I usually write in the mornings, when my brain is uncluttered by the day, but that’s not strict. Writing at midday and night happen too, depending on circumstances. Mostly I write sitting on my couch with my cat curled at my side. I alternate between writing in a notebook and writing on a Mac. If I get stuck, changing modes can help. It makes my brain move at a different speed. 


LP

Story mechanics, do you outline?

 

Nathan Ballingrud

With short stories, no. I like to have an idea of what the end is, and sometimes that’s no more than a feeling, or even a color. But the space between the beginning and the end are a mystery to me. The novel is an interesting contrast. It’s my first one, so I can’t tell you what my regular approach is; I’m learning it myself. What I’ve been doing is setting down certain key points — no more than four or five — which act a little like lamps on a dark road. I don’t know how the road will twist and turn between the lamps, but at least I know where I’m going. That’s been mostly successful so far. 


LP

What key advice would you give to the aspiring author?

 

Nathan Ballingrud

As far as the act of writing goes, just the basics: read and write. Beyond that, all practical advice is subjective. Do what works for you. There’s no One True Path. What I think is more important is the life that you build around writing. Don’t let the internet become your life. Engage with real people in the real world. Practice empathy.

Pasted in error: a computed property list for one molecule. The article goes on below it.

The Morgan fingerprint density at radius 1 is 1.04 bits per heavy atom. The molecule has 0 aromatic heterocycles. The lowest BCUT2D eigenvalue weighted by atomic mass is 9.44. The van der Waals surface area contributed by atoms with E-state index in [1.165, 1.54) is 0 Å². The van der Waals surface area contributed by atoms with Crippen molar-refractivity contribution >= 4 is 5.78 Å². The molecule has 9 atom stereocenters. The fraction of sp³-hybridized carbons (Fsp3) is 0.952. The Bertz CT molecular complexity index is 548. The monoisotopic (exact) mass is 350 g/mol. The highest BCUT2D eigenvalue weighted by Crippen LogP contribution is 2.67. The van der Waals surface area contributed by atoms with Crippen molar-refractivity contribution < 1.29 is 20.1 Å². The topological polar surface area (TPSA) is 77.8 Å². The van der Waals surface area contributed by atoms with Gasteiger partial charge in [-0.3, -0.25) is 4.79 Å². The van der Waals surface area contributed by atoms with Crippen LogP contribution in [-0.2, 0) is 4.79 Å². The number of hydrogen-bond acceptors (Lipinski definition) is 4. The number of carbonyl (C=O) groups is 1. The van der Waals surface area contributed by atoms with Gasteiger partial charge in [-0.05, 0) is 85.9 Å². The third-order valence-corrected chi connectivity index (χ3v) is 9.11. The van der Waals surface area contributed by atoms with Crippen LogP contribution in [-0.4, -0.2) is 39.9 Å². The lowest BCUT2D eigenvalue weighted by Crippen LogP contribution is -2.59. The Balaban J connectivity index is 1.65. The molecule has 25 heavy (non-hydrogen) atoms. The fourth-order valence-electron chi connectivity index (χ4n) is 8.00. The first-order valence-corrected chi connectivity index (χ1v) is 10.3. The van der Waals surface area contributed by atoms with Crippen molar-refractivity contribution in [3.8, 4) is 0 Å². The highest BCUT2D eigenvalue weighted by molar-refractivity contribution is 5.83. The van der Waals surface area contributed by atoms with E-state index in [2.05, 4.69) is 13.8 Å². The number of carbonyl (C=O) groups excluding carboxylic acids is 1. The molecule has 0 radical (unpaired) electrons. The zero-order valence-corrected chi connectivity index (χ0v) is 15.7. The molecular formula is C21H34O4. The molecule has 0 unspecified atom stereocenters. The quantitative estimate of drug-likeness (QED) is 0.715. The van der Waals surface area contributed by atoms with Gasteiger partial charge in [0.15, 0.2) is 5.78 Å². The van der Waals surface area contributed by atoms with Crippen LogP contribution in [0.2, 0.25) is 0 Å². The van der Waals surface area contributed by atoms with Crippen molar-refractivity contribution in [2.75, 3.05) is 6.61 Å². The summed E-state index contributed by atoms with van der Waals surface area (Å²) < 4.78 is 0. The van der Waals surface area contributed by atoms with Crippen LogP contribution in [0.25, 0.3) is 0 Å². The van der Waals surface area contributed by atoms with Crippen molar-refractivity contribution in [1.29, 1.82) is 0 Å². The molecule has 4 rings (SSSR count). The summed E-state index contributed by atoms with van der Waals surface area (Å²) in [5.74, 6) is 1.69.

LP

Writing, what do you hope to achieve with it?

 

Nathan Ballingrud

I’ve already been so lucky on that front. I’ve published two books which I’m proud of and which have gained readers and the respect of my peers. I’ve filled them with stories that mean something to me. I’ve had a movie made out of one of them. A novel is already sold. It seems almost crass to want more. So I guess the answer is that I would like to achieve more of that. I want to continue writing books I’m proud of and that people want to read. I want to continue gaining readers. And sure, I’d like some financial security for myself and my daughter. 


LP

Side hustle do you have any alongside writing?

 

Nathan Ballingrud

Not at the moment. I’ve spent my adult life in the service industry. Only recently have I been allowed to step away from that and concentrate exclusively on writing. That’s precarious. Who knows how long it will last? I’ve punched a clock my whole life, though, and if I have to do it again, I’ll be fine. It might even be for the best; it’ll keep me engaged with the world.


LP

Which authors have been you greatest influences, and their books which ones you reread the and recommend?

 

Nathan Ballingrud

I’ve had hundreds of influences. Sometimes it’s just a single sentence of a novel that will ring a bell in my mind, and I’ll remember that tone for years. Some of the biggest ones are Ernest Hemingway, Stephen King, Clive Barker, Lucius Shepard. Each of those writers were fundamentally important in shaping my idea of what stories are and how they work, to the extent that I can point to particular works and see how they altered my life. Annie Proulx, specifically her short stories. She wrote a story called “The Mud Below” which brings me close to tears every time I read it. Shirley Jackson. Mike Mignola. There are so many more, but these few are monumental to me. 


Lou Pendergrast

It has been an interesting peak into your writing life and inspirations,

thank you for this chat today and all the best with the book and film.

 

Nathan Ballingrud

Thank You!



 

Reviewed by Lou Pendergrast on 12 April 2019